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Joplin Globe: Saturday, April 21, 1945 - Page 2

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   Joplin Globe (Newspaper) - April 21, 1945, Joplin, Missouri                                TOPLIX GLOBE, SATURDAY, APRIL 21, 1945. MASSES SET FREE OVERRUN NUERNBERG j American Flairs Raised in Stadium Where Hitler Used to Address Thousands of Xuzis. By A. I. GOLDBERG. LOVE'S FAIR HORIZON By ADELK GAHKISON A Sequel to Pitfalls of 34 WAR CASUALTIES MOTHER, 2 CHILDREN FROM THIS DISTRICT DIE IN HOUSE FIRE List Includes Four Joplin Men Trio Fatally Burned When Kero- JIMMIE FIDLER IN HOLLYWOOD i.s Madge and Olsja IJiscuss Mary Why. I could not tell, but I re- and Oeorges. Olgn ruts u Ques- soKed to be waiy. tion Madsje Has Been Dreading. "I cannot agiee with I I nodded m acknowledgment of although the oundcd in European Theater and One Held Prisoner. A list of 17 soldicis from Mis- Nucmbeig, Germany, April Olga's comment for I had known of_ libeiated n Ventzcn, by Russian and Polish soldiers and --aii workers streamed today through bar sinister, was a cousin of the suited. Alkansas have been Eplodes in Wood Slove at Home West of Seneca. Seneca, Mo., April mother her two young children were NV- Vettcr killcdr caPturcd or in the burned fatally at approximately! T'.ieie spirits are high and Euiopean theater of operations 5.30 o'clock yesterday afternoon at Geoiges r carried with them She had made Feidmand a good -iU her heait, and she does killed, 11 wounded and one a' The mother, Mrs. Wai-ten Mc- wife, but her heait always had not love Georges." prisoner of war. Four Joplin sol- Kinney, 27 yeais old, was using Cheeses, wines and clothes they been and now she broke had obtained from railway cars on a nearby siding. Inside the stadium >nto hurried ln defense of limi. American soldiers heated O rations in front of Hitler's lostium and :aised American flag's over the dais where Nazi banners once were flown. While the southern section of Nuernbeig beais heavy scais of war, the stadium area itself was not badly damaged. Damage Unestimated. Because the Geimans still aie on "I must not let you think that my Philip indulges in those toya! diei.s aie among the number listed kerosene to kindle a fire in a wood T said icle'cnvely. as wounded, and one fiom heie is stove when an explosion scattered 'flames about the room, enveloping he I agreed. is not lo% e, only "But attrac- a Pusoncr of war in Germany. p.'le .In caf the of kln, i the three. A Mr. Morgan, who was fnr rpntm IPS; h TTP tmn nf it viously has been notitied and has, toi centu.ies n.., e tio i ot it been kpnt informed directly bv the woiking in a field approximately am glad to have your opinion oeen Kepi inioimcu aiieniy uy UIK been the cuise of the luling house of she said. "Of on she said giavely. "But war depaitment of any change in status. The list is as follows: MISSOURI. Killed in European Theater. Staff Sergeant Mack L. Oldhani; course I do not know what he tell me. how did you manage or does when he is away from "I shan't be sure that I did man- She paused and I hid a smile, age him until they get back from for I. as well .''S otheis of his theatei and I can talk to i'uends and piofessional associates, Maiy." 1 leplied "But I won't wife, Mis. Kathryn A. Oldham, 713 could have told her tales of his even need to talk to her. If Georges West Central street, Carthage. Wounded in European Theater. the other side of a raihoad em- bankment I am unable at this writ- we had wlghed to and jng to evaluate the damage inside so ,.___ the old city, with its historical relics and curious handiwork. Men, women and occasionally giils of the photograph, we shall know Sergeant Paul A. Weithoner, jr.; "But never has he broken out in it the moment they come through father, Paul A. Weithoner, route lage at me, or at anyone else in the door. Mary WCLS sure Noel 4, Carthage, front of rne. And, to do Noel jus- would go berserk if he should learn Private Fred L. Wilson; wife, of thec ftei merican ot the city attei Ameucan troops freed them from the forced Qf SQme man Qf whQm he labor settlement American soldiers going- up one jeafous street met a Russian who had tice' I never have Seen him break of the whlch Georges Mrs. irene S. Wilson, 711 St. Louis m an except at the actions has earned with him for so long." avenue T I _. n _ Olga looked intently at me, and, Private Claude J. Bond; father, found a cache of cognac and Swiss watches. The Russian had drunk I applauded her generositj', even hovering on her lips. of course I hurried on, trying to parry the Charles C. Bond, 2025 Virginia ave- question which I was sure was nue Technician Fifth Grade Franklin M. Collier; father, Franklin S. Collier, Greenfield. Captain Vernie R. Crandall; wife, as I felt impelled to a. disclaimer, j George's Bargain. "Dear as Mary is to I told I "Georges made a bargain with deeply of toe cognac and every I am h she American who came along was' forced to accept a watch as a token of esteem. The release of so many thousands of laborers posed health and food problems for the occupying mili- tary authorities. Intoxicated with their new freedom, they managed to find automobiles, bicycles and j tiucks to start their long journey home. They careened along roads and every American jeep was greeted with salutes and cheers. Langwasser 13 D prison camp later renamed Stalag Luft III be- cause a number of captured Ameri- can air force personnel were in it, southeast of the stadium. The prevalence of typhus among thousands of Russians inside the enclosure caused American authori- ties to quarantine the area and some American personnel did not get out immediately. The American and British per- sonnel freed from the area are safe, however, because their own doctors gave them typhus booster inocula- tions as soon as they were liber- ated. wholly blameless where Noel's j against mine I promised to give Mrs_ Ethe, Crandall, 317' West jealouslj' is concerned." him the photograph if he would A shadoxv crossed Olga's face, to give Noel no slightest but her eyes were as candid as i cause for annoyance while they they were generous. j were all back stage tonight." RED CROSS GROUPS MAKE 256 HOSPITAL BATHROBES Mrs. J. Arthur Henley, chairman of the production committee of the Red Cross, announced yesterday that a shipment of 266 summer bathrobes had been sent to the area office in St. Louis this week. The robes are to be used by con- valescent soldiers, presumably in the hospitals in the southern states. Last year the committee fur- nished 300 robes for Camp Crowd- er, and the request for the others wa-5 sent from national headquar- tets after staff members learned of the Camp Crowder gift. Material for the robes, purchased locally, consisted of seersucker, muslin and gingham. Different de- signs and trimmings were used. A large part of the recent shipment made by three sewing groups who have been meeting regularity during the winter. They include the Friday Red Cross sewing group fit the Woman's Club, headed by Mrs. William Hays; the Temple Aid Sisterhood, with Mrs. W. M Alles as chairman, and a group of members of the Woman's Alliance of the First Community church tinder the direction of Mrs. E. M. MrAdams. Mrs. Henley also announced that materials for making a quota of 576 kit bags has arrived, and work on them will be apportioned to various sewing g-ioups within a few- days. Sometimes Indiscreet. "She is indiscreet, sometimes, I grant she said, "but I don't she ever has done anything to justify those exhibitions of Noel's. He does not know how to manage her. She is like a high- spirited racing horse with a driver ;vho uses whip and spur unwisely. If Noel does not look out, he will lose her eventually. I sometimes think Georges would have been a better mate for her." I was on my guard at once. I knew Olga would never try to in- terfere with her stepson's mar- riage, but for some reason she was subtly and deftly questioning me. "You Olga spoke stead- ily, but her voice was more un- even than I ever had heard it, you are going to permit him to carry Mary's photograph about with him." "I had to make the I Fifth street, Carthage. Private First Class Clarence P. Ketron; wife, Mrs. Hazel N. Ket- ron, 3402 Jackson avenue, Joplm. Private First Class Thomas W. Martin; mother, Mrs. Lorene Martin, Lamar. Private First Class James P. Vandergriff; wife, Mrs. Ada L. Vandergriff, Neosho. said defensively. "Besides, Georges! Technician Fourth E. has another photograph of she gave him two in the old days he can get any number of theatrical photographs of her, if he wishes." "They would not be the she said absently, then she looked squarely at me again. "Tell me, she said. "Does Georges still love TWO GIRL SCOUT TROOPS TO CAMP KEAWA TODAY Vertz; mother, Mrs. Zelda May Williams, 1122 Illinois avenue, Jop- lin. Private First Class John C. Powers; mother, Mrs. Anna Powers, West Plains. Prisoner of War in Germany. Private First Thomas; wife, Class Mrs. James Mabel N. L. Two troops of Girl Scouts will ASSIGN JOPLIN WAR DADS Assignments of War Dads at enjoy facilities of Camp Kea- j downtown points during the week- wa this week-end, according to end for the assistance of visiting scout headquarters. Approximately 25 girls, bers of troop No. 10 at Lafayette I Union bus James, school, will go to the camp early this morning for the day. They will be accompanied by W. J. Farneman, Mrs. E. C. Mabon, Mrs. Joe Woodfill and Mrs. Glen Payne. Miss Thelma McReynolds will be a special guest. The day will be spent with nature study and a cook-out meal at noon. Girls of troop No. 17 of St. Peter's high school will go to camp late this afternoon to remain until Sunday night. In the party will be Natti Lara, Pat Doris, Maxine Englebrecht, Mary Catherine Si- gars, Betty Patton, Deloris Strie- gle. Mary Katherine Dorris and Ceha Braeckel. Miss McReynolds will serve as chaperone. The girls will have early break- fast Sunday and come into the city for church services, return- ing to camp for the afternoon. BAXTER MAN FREED FROM NAZI PRISON CAMP Thomas, 420 "West Sixth street, Joplin. ARKANSAS. Killed in European Theater." TO ASSIST VISITING G. Private David N. Covington, jr.; mother, Mrs. Lucy J. Covington, Jonesboro. Wounded in European Theater. Private Oscar R. Johnson; mother Mrs. Hazel Johnson, Eu- reka Springs. Private Ray D. McGuire; father, Harvey L. McGuire, route 1, Moun- tain Home. Private First service men and women, have been announced as follows: tonight; Jess Sturdy and Joe Wilkerson, Sundajr. Wall street U. S. O. liam R. Draper, O. D. Bittick, Hugh Clarke and J. B. Kitto, tonight; E. H. Sterrett, F. H. Fogg, E. R. Class Ruben A. Phillips; mother, Mrs. Esther PhiK lips, Bentonville. Private First Class Mantford L. McDannald; wife, Mrs. Lora A. Mc- Dannald, route 2, Eureka Springs, Einsel, Charles McDonald, Charles SOCIAL AGENCIES COUNCIL Lyons. M. E. Crosby, Jess Sturdy, Paul Green and Ralph Hodgdon, Sunday. Information trailer, Fourth and Main Lang, James B. Lacy, John Ackerson and Wil- liam F. Eohne, tonight; Stacey Madison, Laban McAferty, E. W, Moyer, Charles Geltz, Bert Russell and Norris Schumacher, Sunday. Java Club, Y. M. C. Wiight, Lloyd Buehner, Sherman three blocks away, rushed to the house in time to carry Mis. Mc- Kinney and the children, Mary Sue, 6 years old, and Frankie Lee, 18 months old, from the burning build- Two TWe in Hospital. The mother was t'.ead au ambulance arrived, and the chil- dren, moved to Sale Memorial hos- pital at Neosho, died within a few hours without regaining conscious- ness. The father was away at the time of the accident, working at the R. C. Dunn farm. Other survivors in- clude Mrs. McKinley's parents, Mr. and Mrs. Ray L. Hillhouse of Pon- tiac, Mo.; five brothers and fouv sisters. Funeral arrangements will be di- rected by the Buzzard funeral home. SCHOOL COLLECTION YIELDS POUNDS CLOTHING The semi-final phase of Joplin's clothing contribution to persons of war-ravaged countries starts today with collection of bundles from schools for delivery to a warehouse at 531 Kentucky avenue, where Monday Navy Mothers will under- take the tedious but all-important task of assortment. P. A. Kaufmann, chairman in charge of the collections, said ap- proximately pounds of used clothing had been contributed through the city schools since Wed- nesday. Some rural schools have bundles yet to be reported, which are expected to complete Joplin's quota of pounds. In yesterday's final collection, fur coats, sheep-lined coats and even feather beds were contributed. In many neighborhoods school children made house-to-house canvasses. The high school alone collected three truckloads of clothing- and bedding. Members of the Order of the Eastern Star, under direction of Mrs. Bassett E. Longstreet, also conducted house-to-house calls for needed articles. Clothing contributed during the drive here, which lasted from Mon- day to Friday, will go to the United Nations clothing collection, conduct- ed to help needy persons in coun- tries where war has caused suffer- ing. Hollywood, April while browsing through an ancient file of these columns, my attention was caught by a few paragraphs published on May 27, 1939. Having been assured by at least a dozen stara that one Zella Sow- der was an infallible soothsayfr, able to read the future like an open book, I had lunched with the lady and brought back to my desk a fair sample of her predictions. I wrote "Miss like a wink (1) that Joan Craw- ford will marry a wealthy South American soon and retire from the screen; (2) that July, August and September of this year will see Hitler at the peak of his power; (3) that Joan Blondell and Dick Powell will break the Crosby record for stork visitations; (4) that Hedy Lamarr and Gene Mai-key will stay happily mar- ried, but Hedy will quit pic- tures and (5) that television will be almost as common as ordinary radio broadcasts by 1941 Miss Sowder could not have missed the mark more completely. It's equally difficult to understand why so many Hollywood celebrities and financial tj'coons are slavishly addicted to similar seers who, ac- cording to my investigations, are no more accurate in reading the future than she was during oiar luncheon encounter. I'd like to locate Miss Sowder again. By printing the reverse of her predictions, I should be able to score some fine new scoops. Mutterings Marlene Dietrichs' business agent says she has "a good head on her oniy a business man would notice that Ode to mayhem: ''Be nice to him, Mr. may be on one of your juries someday" Silly notion: Bob Hope under- playing a role Amazing, how many stars who wouldn't change horses in the middle of a stream think nothing of changing in the middle of a swimming pool Wondering muse What did Wondering muse: What ture as bad as "Eadie Was a Study in contrast. An actor of the old school talking about his the 25-font cut-out of newcomer Lauren Bacal', in front of a Minneapolis theater, acclaiming her "the biggest thing in show business." Nervous itch: to transpose Monty Wool- ley's beard and Jerry Colonna'c mustache and study the results. When Richard Bennett scored a Hollywood sensation by granting all interviews while sun-bathing, clad only in a bath towel When Fred MacMurray, ordered on a re- ducing diet by studio bosses, re- I belled after one week aryi broke his fast by eating three T-bone steaks and three baked potatoes. When Kay Aldridge stipulated, I before inking her first screen con- I tract, that she could never be re- quired to pluck her eyebrows, dye her hair or acquiesce to publicity inspired romances. When studio publicists tried to suppress news that Charles Bickford, then the screen's toughest tough guy, had won first prize in a dahlia-growing contest. A few months from now, when the current crop of movies reaches the screen, you'll notice that many of them will have one thing in number of sequences in which the backgrounds are almost completely obscured by fog. As the Grape Nuts people say in their ads: "There's a reason." The fog is being used to hide the absence of sets which can't be built because the carpenters are out on strike. (Distributed by Syndicate. Inc.> STATE GUARD UNITS TO NEVADA SUNDAY Five Companies of First Battalion to Assemble at to Camp Clark in Convoy. Carthage, Mo.. April First battalion, Second Missouri in- fantry, will go to Camp Clark, near Nevada, Sundaj, April 22, to fire a record qualification course with the 45-caliber sub-machine gun. The companies of the First battalion will assemble at the armory here at o'clock Sunday morning and will proceed to Nevada in convoy. Company D of Carthage, command- ed by Captain William A. Luys will participate in the school Sunday. Captain Luys urges all members of Company D to be at the armory not later than o'clock. The First battalion, commanded by Major George A. Rush, is com- posed of Companies A and E of Jop- lin, Company C of Neosho, pany D of Carthage and service company of Anderson. files Suit for Divorce. A suit for divorce was filed yes- terday in circuit court by Helen Wissinger against Mercle C. WU- singer. _____ Articles here will be placed In six groups: Infant wear, men's and PLANS FOR WELFARE MEET clothing, women's and girls- clothing, shoes, bedding and piece A Smith, Walter Branch Martin C. Patterson, Sunday. and Arrangements for a one-day meeting of social welfare workers, to be held at the Wall Street U. S. O. Club May 28, were launched at a luncheon yesterday of the Jop- lin Council of Social Agencies at the Y. M. C. A. The May meeting will replace a national conference for social workers which has been cancelled this year. Papers pre- pared for the national program will goods. SEES TRENDlN PARENTS TO SHIRK RESPONSIBILITY A growirig tendency of parents to leave responsibility in training their children too much to char- acter building and youth organiza- tions, shirking their obligations in the home, was given by L. (Pop) be presented. Miss Beatrice Walsh, president, j Crow yesterday, in addressing the presided at the luncheon. Announce- South Joplin Lions Club, as one of ment was made that a directory of the contributing causes Of juvenile COUNTRY" TO FILIPINOS Jophn social agencies, listing offi- delinquency. SAYS U. S. IS "MOTHER Chicago, April 20 Kansans and five Missourians were America is the "mother country" among American prisoners of to of the Philippines, Chap- war liberated from the German lam Garner D. Nolan, who i ecently prison camp at Pallingbostel, Ger- leturned from five months of serv- many, by the British Seventh ar- lcc thc Sollth Pacific, told Qo- mored division, the Chicago Tii- Operative Club membcis at a bune says in a dispatch from its I luncheon yesterday. Prior to his correspondent, Henry Wales. a-ssignment to the South Pacific ARRAIGN THIRD SUSPECT The story said the camp held, in Chaplain Xoland was stationed at addition to the Amei leans, a total Camp Crowder several months and of British, Russian. Polish, was a frequent speaker here IN HOLDUP OF GROCERY Be'Sian and Yugoslav prisoners, In his talk yesterday Noland _____ _ 'captured all the way from the Kas-' stiessed the nuegrity of the Filip- Gene Mead, one of three persons senne pass in North Africa to the mos, their high moial standards charged wih robbery in connec- Rhine crossing. and their deep sense of apprecia- tion with a holdup of the Roby I Among those listed as freed tion of relations with this country, both befoie the Japanese occupa- j cers and directors of each organi- zation, now is being compiled. Mrs. John F. Taggart, chirman of the summer recreation commit- tee, which will take over the work of the former Joplin Youth Service Council, announced plans for a sum- mer playgrounds program. A sur- vey has been made in the schools to determine the recreations favored and number ot boys and girls ex- pected to take part in each locality. Crow, executive secretary of the MoKan area of Boy Scouts, con- tinued: "Before we had public schools it was the duty of the parent to educate their children. For that reason, the family relations were veiy close and the control of the children was the responsibility of the parent. "In order for corrections to be made it will again have to become the duty of parents to rear their own children, and to work in har- mony with the scouts, churches and other groups that deal with grocery, 914 West Twenty-second 1 street, March 18, was held to cir- cuit court for trial at his pre- field, Baxter Spiintts; Private It was loported that headquar- pocket battleship, the Luetzow, the London, April The Ger- i the teen-age." man navy, reeling under Allied Lion Joe Harding was program A report, perhaps exaggerated, that Fifi D'Orsay is no longer liv- ing in her accustomed affluence, brings back a host of memories. 1C Fifi is actually in low finances, I'm sure of one principal cause is her own incurable gen- erosity. In particular, I'm remind- ed of this incident: Miss D'Orsay, earning a week, 52 weeks a year, was doing a stage act in New York. To her dressing room one evening came a middle-aged wom- an who, after introducing herself as a friend of one of Miss D'Orsay's Hollywood pals, broke into tears and said she had to have Without further ado, Fifi went to the boxoffice, drew the money and gave it to her. Later, when re- proached by her business manager, she retorted: "But what could I was crying." A certain New York columnist has won attention by devoting much of his space to rapt remarks about feminine busts. Recently, in discussing Geraldine Fitzerald, he wrote: "She is a standout." Back in Hollywood, Miss Fitzgerald was asked what she thought of the columnist. "I hear he has just written a book in much the same style as his she said. "If it doesn't bust all records, I'm sure it will visa versa." Memories that bless and burn: 111 Ll_.-ti i ...i. j ftr T> Galen Cam- tion and since their liberation. i Knockout blows, has lost its last chairman. W. A. Bacon was m- troduced as a new member, trans- from St. Ky' liminary hearing yesteiday before "avic" Carreno. Topeka; Private tcis for the local cancer mmistiy announced __.._ nine II Justice James Greer. William Holmes, McPherson, and movement, sponsoied by the club. 'and authoritative icports were re-j I WU QUll M LUUIS U. Jack Woods and Calvin Deems, i Private Dean Banker, Russell had been established in thc Cham- ceived of other crippling naval loss-j AftJI TV fIVFR NFCROES charged jointly with Mend, waived Missoui Joe Eaily, her of Commei ce offices. The fund- cs- I I U r CA 11E.U their hearings eailier in the week Pnvate Joseph McBridc, ,aising campaign will continue un-. Thcsc repeats said the Russians All three arc in ,ai, in defau.t of Gene Patton was held to c.reu.t girl at his hearing bcfoie Greer and also went to jail in default of of bond. Byron Lawicnco Dellmgei and Andrcdi, all of Kansas City. FORMER BAXTER WOMAN DIES IN CALIFORNIA MARINE KILLED, ANOTHER IS WOUNDED Anril 20 The H haus and the Marriage Licenses. Carthage, Mo ave seized the Gneisenau and cruiser Seyd- while Stockholm cause "of differences with President that what was left of the German Patrick J. Holloran over problems The navy dop-utmont yesterday navy fled to iv'tige at Copenhagen. announced two Jopiin membcis of The air ministry said the Luctxow tudcnts thc post-Dispatch said it Galena, Kan, April 20-Mrs. H. lhc corps as ,a out of action, lying on the bot- studcnts- W. C. MAN'S NEPHEW ONE OF 12 ON PLANE Webb City, Mo., April Marion Edward Peek of Kansas City, Kan., one of 12 men listed as missing in a navy patrol plane crash in the Atlantic near Mayport, Fla., April 17, is a nephew of Lewis Mulkins, 10 West Mineral street. Peek is a son of Mr. and Mrs. Clif- ford Peek, former residents of Lakeside. The missing flier was born at Lakeside. Mr. and Mrs. Peek have another son, Vern Peek, serving with the army in Germany. The flier's wife and two children also live in Kansas City, Kan. ty- voars hnd IlJU Mon- casualties, one who was killed in 'n shallow watei at Swine- 'Thc Rcv Josoph P Zuercher, pro- Apnl 20-Mar. dny nt hcr homc in action nnd the second wounded. mnende on thc Baltic coast, her un- vincinl of 'tnc Missouri province of riage license applications have boon Calif., and was buried there No announcement was made der-watct plating buckled by an R. the Society of Jesus and Father HoHoran's superior, declined to As remnants of her once sizable commcnt cxccpt to say no change A. F. bomb. fleet Geimany now has only thc wng contompUltf d in the university's made by James N. Erwm of Neosho Wednesday, according to informa- relative to where the two men and Fern Robinson of Sheldon; tlon received by relatives and they were Denzil W. Hodkin of Caithage and in this district. Mrs Dowty wounded. W.IB Bertha Alberta Traylor of Webb formrily resided in Baxter Springs Marine CoipoiU Robei t J. eight-inch gun cruiser Prinz Eugcn ndmission policies. Negroes were City; Floyd B. Ingle of Dover. Lcr Dowty of Lawrence, Kan., for- Moore, whose mother. Mis. Lola E. and the light cruiser Nuernberg. for the first time last Okla., and Catherine M. Bloom of mcrly of Galena, and Marvin New- Moore lives in Joplin, was listed Waukesha, Wis., and Louis H. man of Baxter Springs are grand-, as killed in action Holmes of Brockton, Mass., ajid i sons of Mis. Dowty. Private First Class Gary S. Batn- Lavon Thompson of Ozark, Ark. A._t _, jhajt of the corps, son of Aiuit of .Toplin Woman Dies. An estimated day.-, Mrs. A. C were lost through off-thc-job acci- Baxter avenue, dents last year. i of thc death of her aunt, Mrs. Mary a Riley of Pilot Point, Tex, at f.-4r> DAVID R. SMITH FUNERAL TO BE AT ALBA SUNDAY year. Father Heithaus, who served as professor of classical art and arche- ology, is now acting as a civilian chaplain at Fort Riley, Kan. Father Roger, 1716 Annie Mo Apnl 20-Funeral chnplain nt Fort Kiiey. ivan i-a .has been ihe [r'1 nvonllr' waa reported S01.viccs for DnVid R Smith, who Dunne, who f nor nunt, Mrs. Mary i I tho now institute of socinl T'OV o t rt t o'clock Sunday i int' _ .___. __ yniil MILDLY nUff MIDICATID POWDER __ yesterday morning at Man Faints at Carnival. will afternoon in the Friends church. AMAZINGLY SUCCESSFUL FOR BATH, CHAFED SKIN, BABY, TIRED FEET! Talcum unlike any you've ever I new A.'-Purpose Cutieura __Binl after shower, to end body odor on feet, chafed skin, minor rashes, promptly helps Han. Cutieura today home of'a son, Loo Riley, m Albeit Wilson, years old of Kev. and Mrs. Oscar Thompson will Mrs. R.lcy, who was 81 years old, Miami, famted last' night nt a hf> in chargc and WI" hc m was a sister of the late W. L. Jen- carnival at Twelfth and Joplin kins of Joplin and had visited here streets. He was taken in a Thorn- several times. hill-Dillon ambulance to John's Funeral services and burial will hospital for treatment. He later be held this afternoon in Pilot was dismissed and removed to his Point, I home at Miami. tion of the Knell service home of was said to be in Los Angeles. Breaks Wrist Skating. LaVerne Rcia, 15 years old, of Carl Junction, suffered a broken Carthage. right, wrist about o'clock last _____________ __ night while skating nt a Joplin Malta, Brit'sh base in the Medi- rink last night. She was taken to terranean. has an area of only 95 St. John's hospital and later was square miles. dismissed. NATIVE OF GERMANY DIES AT HIS HOME IN ROGERS Rogers, Ark., April Stelter, 74 years old, a native of Germany, died early this morning at his home here. He came to the United States with his parents in 1883 and settled at Madison, S. D., coming to Arkansas in 1918. He lived on a farm near Rogers until 1942, when he came to Rogers to reside. Surviving are his widow, Mrs. Bessie Stelter. Funeral arrange- ments are incomplete. COFFEYVlLLEWAN'mLED IN AIR CRASH IN TEXAS El Paso, Tex., April First Lieutenant Glen E. Erickson of Coffeyville, Kan., aircraft com- mander, was killed in a crash of a four-engine bomber Wednesday in the Hueco mountains 40 miles northeast of El Paso, Biggs Field reported today. Others aboard parachuted, the field said, with only one, Technical Sergeant Edward S. Nano of St. IXMIIS receivinc; slight injuries. The piane was based Clovis, N. M. EISENBERG DRESSES, COSTUME JEWELRY AND COS- METICS SOLD IN JOPLIN EXCLUSIVELY HERE RICHARDS THE SHOP OF ORIGINAL MODES FRESH AS A SPARKLING FOUNTAIN LOVELY AS A GARDEN OF FLOWERS SUMMER DRESSES 1995 TO 6995 In all ou r twenty-six years as the premier fashion shop of the District, never have we had a dress collection that gave so much exquisite delight to so many. Design- ers and colorists have, indeed, reached new heights of beauty. The showing includes a wide variety of cool fabrics in prints and solid shades. We cordially in- vite you to come in and judge them for yourself. IN THE BUDGET SHOP Beautiful Cool Summer Dresses '8' TO 14 95 EWSPAPERl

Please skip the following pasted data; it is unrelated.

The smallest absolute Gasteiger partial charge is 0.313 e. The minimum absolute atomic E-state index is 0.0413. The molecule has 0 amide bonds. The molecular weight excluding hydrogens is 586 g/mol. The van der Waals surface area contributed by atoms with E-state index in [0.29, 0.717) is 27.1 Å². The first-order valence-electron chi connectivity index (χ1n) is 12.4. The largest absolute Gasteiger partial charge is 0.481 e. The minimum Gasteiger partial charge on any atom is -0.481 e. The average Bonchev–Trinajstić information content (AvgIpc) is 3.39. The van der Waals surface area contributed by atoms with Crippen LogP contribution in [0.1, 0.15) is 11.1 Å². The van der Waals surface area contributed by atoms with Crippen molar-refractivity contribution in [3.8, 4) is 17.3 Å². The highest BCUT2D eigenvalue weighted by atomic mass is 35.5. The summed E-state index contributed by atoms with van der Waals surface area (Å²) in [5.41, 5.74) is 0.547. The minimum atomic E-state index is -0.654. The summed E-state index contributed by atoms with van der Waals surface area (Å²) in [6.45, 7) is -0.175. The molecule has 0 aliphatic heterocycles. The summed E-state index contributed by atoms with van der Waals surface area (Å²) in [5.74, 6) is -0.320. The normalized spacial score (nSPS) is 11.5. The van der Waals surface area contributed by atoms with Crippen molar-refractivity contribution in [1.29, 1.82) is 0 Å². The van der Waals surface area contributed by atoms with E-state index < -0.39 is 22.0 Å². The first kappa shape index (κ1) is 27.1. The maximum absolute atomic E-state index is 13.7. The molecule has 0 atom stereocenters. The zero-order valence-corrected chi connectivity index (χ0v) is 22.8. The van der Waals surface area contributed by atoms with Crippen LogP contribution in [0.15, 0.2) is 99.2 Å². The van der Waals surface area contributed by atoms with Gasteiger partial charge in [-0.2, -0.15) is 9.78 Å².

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Your Membership Includes:
  • Unlimited Page Views
  • Access to Over 155+ million Newspaper Pages
  • Ability to View, Save, and Print
  • Articles featuring over 100 million people
  • Full Access To All Content including 10 Foreign Countries
  • Weekly Search Alerts - We search for you!
  • & Many More Features!

What our Customers Say:

"It is amazing how easy and exciting it is to access all of this information! I found hundreds of articles about my relatives from Germany! Well worth the subscription!" - Michael S.

"I love this site. It's interesting to read articles about different family members. I've found articles as well as an obituary about an uncle who passed away before I was born, and another about a great aunt. It's great for helping with genealogy." - Patricia T.

"A great research tool. Allows me to view events and gives me incredible insight into the stories of the past." - Charles S.